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Global holdings in gold-backed ETFs have more than doubled since 2015 to a total of US$141-billion, according to the World Gold Council.

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Investors around the world are hurrying back to bullion.

Global holdings in gold-backed exchange traded funds (ETFs) have risen to their highest levels in seven years, following US$19.2-billion in inflows last year. Analysts say interest has picked up for a variety of reasons, including fears over slowdowns in big economies, rising geopolitical risks and an apparent loss of faith in traditional “haven” assets such as Japan’s yen.

But chief among them is a giant mound of negative-yielding debt, now tipping the scales at more than US$13-trillion. If buyers of bonds are being asked to pay for the privilege of holding them to maturity, then the appeal of gold – which yields nothing but also costs nothing to hold on to – is burnished.

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“You’re seeing flows into the metal, it’s a global trend,” says John Hathaway, senior portfolio manager at Sprott Asset Management LP and co-manager of Sprott Gold Equity Fund. “The typical havens of safety are not that safe any more and gold is getting a bid for that reason.”

The revival for the yellow metal comes after a fairly bleak few years, in which a steady global economic recovery pushed gold prices down as low as US$1,000 a troy ounce in December 2015.

This year, however, gold prices have climbed to their highest levels since early 2013, at more than US$1,600 a troy ounce. Global holdings in gold-backed ETFs have more than doubled since 2015 to a total of US$141-billion, according to the World Gold Council, helping to make SPDR Gold Trust (GLD-A) the 10th largest ETF in America.

The surge in ETF buying has boosted exports of gold from Australia to Britain, where gold backing SPDR Gold Trust is stored in vaults. Australian gold exports to Britain rose by 1,384 per cent in the quarter ended Sept. 30, 2019 to US$5.3-billion because of demand for bullion, according to the government in Canberra.

Gold’s rapid climb since the middle of last year has coincided with a fall in U.S. real yields (adjusted for inflation). Five-year Treasury real yields were at minus 0.05 per cent this week, down from almost 1 per cent at the same point in 2019.

Negative bond yields “have fundamentally changed the appeal of government bonds versus gold as safe havens,” says Xiao Fu, head of global commodities strategy at Bank of China in London. “This has profound implications for long-term portfolio construction as gold becomes a necessity rather than an optimal allocation.”

Central banks have been the keenest buyers of gold, purchasing 5,019 tonnes of gold worth more than US$200-billion since 2009, according to the World Gold Council (WGC). Official gold reserves are now just 10 per cent below their all-time high of 38,491 tonnes in 1966, it says.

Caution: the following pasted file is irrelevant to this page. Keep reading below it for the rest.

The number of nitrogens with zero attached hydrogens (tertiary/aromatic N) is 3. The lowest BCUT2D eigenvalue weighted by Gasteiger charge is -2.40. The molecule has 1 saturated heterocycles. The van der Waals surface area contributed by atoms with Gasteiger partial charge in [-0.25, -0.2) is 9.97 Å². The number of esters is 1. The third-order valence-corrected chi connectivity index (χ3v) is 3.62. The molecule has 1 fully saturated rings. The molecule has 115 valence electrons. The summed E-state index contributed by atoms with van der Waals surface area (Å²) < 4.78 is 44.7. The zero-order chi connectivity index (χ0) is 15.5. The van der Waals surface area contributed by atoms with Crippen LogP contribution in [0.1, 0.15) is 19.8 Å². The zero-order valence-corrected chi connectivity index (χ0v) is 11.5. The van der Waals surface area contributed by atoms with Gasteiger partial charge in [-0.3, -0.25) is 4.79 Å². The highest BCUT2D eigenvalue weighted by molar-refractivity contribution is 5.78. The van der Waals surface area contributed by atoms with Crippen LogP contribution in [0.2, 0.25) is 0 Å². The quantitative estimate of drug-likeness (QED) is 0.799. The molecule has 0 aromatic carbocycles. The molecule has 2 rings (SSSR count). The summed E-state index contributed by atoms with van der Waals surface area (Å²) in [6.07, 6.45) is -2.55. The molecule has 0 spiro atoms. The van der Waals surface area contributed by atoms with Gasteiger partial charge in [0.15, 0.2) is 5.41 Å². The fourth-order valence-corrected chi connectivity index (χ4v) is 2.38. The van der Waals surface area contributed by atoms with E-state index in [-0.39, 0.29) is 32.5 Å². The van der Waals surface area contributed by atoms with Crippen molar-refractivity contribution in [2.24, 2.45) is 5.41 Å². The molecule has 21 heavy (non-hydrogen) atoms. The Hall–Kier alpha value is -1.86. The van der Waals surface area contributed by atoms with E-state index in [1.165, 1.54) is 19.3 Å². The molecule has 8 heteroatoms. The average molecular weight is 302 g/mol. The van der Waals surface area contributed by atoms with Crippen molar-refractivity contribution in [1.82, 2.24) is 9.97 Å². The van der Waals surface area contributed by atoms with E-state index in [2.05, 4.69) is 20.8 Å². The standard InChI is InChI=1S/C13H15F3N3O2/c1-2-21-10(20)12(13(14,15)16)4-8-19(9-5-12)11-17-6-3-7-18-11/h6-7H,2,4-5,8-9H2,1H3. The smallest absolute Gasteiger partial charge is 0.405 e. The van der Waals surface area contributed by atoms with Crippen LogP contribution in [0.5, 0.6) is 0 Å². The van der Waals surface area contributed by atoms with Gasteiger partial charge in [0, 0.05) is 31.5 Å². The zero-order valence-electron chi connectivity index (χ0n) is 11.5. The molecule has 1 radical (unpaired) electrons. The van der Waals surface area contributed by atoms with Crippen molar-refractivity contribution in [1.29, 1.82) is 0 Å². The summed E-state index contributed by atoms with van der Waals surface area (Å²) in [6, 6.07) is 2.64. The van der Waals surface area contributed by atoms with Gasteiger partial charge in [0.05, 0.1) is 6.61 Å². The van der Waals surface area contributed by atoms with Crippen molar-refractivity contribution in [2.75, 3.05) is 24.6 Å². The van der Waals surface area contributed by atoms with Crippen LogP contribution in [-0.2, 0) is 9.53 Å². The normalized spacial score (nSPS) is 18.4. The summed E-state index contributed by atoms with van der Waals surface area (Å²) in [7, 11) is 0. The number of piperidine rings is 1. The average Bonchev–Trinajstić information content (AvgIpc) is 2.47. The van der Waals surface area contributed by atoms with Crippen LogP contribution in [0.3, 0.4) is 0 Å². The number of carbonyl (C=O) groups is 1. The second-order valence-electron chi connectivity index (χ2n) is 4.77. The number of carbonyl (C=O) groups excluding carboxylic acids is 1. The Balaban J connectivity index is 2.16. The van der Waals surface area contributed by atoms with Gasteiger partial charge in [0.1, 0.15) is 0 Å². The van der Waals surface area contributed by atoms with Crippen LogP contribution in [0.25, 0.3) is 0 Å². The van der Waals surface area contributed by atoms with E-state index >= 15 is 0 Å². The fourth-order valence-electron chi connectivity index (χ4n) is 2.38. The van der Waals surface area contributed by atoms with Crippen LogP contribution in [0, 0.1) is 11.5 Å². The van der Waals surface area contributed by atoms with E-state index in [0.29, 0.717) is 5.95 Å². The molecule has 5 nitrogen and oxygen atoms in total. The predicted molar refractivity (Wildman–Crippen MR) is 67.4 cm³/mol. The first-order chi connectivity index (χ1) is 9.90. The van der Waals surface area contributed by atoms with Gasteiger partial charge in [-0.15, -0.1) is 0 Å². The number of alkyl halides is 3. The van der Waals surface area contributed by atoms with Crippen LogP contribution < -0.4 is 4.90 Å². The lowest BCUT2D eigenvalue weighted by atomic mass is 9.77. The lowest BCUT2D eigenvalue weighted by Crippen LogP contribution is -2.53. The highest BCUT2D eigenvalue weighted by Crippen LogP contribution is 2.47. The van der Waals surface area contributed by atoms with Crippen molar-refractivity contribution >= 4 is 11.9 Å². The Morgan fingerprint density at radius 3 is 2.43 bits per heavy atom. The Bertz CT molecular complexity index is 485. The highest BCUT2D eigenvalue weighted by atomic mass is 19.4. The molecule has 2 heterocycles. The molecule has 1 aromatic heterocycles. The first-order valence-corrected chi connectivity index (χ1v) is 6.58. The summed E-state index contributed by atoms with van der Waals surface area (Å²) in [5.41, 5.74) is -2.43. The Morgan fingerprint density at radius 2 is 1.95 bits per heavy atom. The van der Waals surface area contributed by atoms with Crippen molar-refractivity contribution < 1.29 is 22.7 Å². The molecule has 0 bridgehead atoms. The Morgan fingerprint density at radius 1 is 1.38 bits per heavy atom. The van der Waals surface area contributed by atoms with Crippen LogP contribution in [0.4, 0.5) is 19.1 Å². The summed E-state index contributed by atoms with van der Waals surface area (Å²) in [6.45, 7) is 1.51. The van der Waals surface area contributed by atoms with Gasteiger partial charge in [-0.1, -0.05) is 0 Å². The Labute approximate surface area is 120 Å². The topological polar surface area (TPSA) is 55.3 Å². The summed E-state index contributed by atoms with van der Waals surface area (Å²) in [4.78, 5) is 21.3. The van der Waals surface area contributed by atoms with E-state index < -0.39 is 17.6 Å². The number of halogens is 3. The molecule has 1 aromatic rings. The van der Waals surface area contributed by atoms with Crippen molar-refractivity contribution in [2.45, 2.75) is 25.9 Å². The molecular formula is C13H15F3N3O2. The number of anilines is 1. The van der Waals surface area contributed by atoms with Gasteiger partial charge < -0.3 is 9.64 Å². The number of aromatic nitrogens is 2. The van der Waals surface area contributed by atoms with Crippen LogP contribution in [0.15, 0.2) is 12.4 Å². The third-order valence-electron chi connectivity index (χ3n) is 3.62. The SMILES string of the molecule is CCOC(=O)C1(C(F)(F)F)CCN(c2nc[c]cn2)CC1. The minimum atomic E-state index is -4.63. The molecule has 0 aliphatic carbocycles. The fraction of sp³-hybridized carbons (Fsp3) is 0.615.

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Central banks last year bought 650 tonnes of gold, according to the industry body, the second highest level of annual purchases for 50 years. Purchases have continued this year with Russia and Kazakhstan adding 9.7 tonnes and 3.5 tonnes, respectively, to their reserves, according to the WGC.

Mr. Hathaway says reserves managers are shying away from U.S. debt because they are concerned about “ultra-low” interest rates and the “banana-republic levels” of borrowing.

“These so-called safe havens really don’t offer any yield protection, so they’re in the same position as gold, which doesn’t have yield protection either. But it’s liquid and you don’t have counterparty risk,” he says.

Russia has also been keen to “de-dollarize” its reserves because of concerns about the threat of U.S. sanctions, says Alistair Hewitt, head of market intelligence at the WGC.

The demand for gold-backed ETFs has overwhelmed interest in shares of actual gold miners, which have languished. VanEck Vectors Gold Miners ETF (GDX-A), which has a mere US$13-billion under management, has slipped by 3 per cent this year. Analysts at BMO Capital Markets say they expect assets in gold-backed ETFs to exceed the market cap of all gold producers over the next decade.

Everett Millman of Gainesville Coins, a precious metals dealer in Tampa, Fla., says many newcomers to gold are simply looking to hedge their exposure to the stock market. Some fear that a crash from dizzy heights is just around the corner, even though the U.S. Federal Reserve Board remains supportive, planning to leave interest rates where they are for the rest of this year.

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In that respect, he says, this new generation of “goldbugs” is much the same as the last, which rode a three-year rally in gold after the global financial crisis in 2008.

“People are seeing more reason to seek safe haven assets,” Mr. Millman says. “It’s one of those ironic situations where what’s good for the equity markets is also good for precious metals.”

© The Financial Times Limited 2020. All Rights Reserved. FT and Financial Times are trademarks of the Financial Times Ltd. Not to be redistributed, copied or modified in any way.

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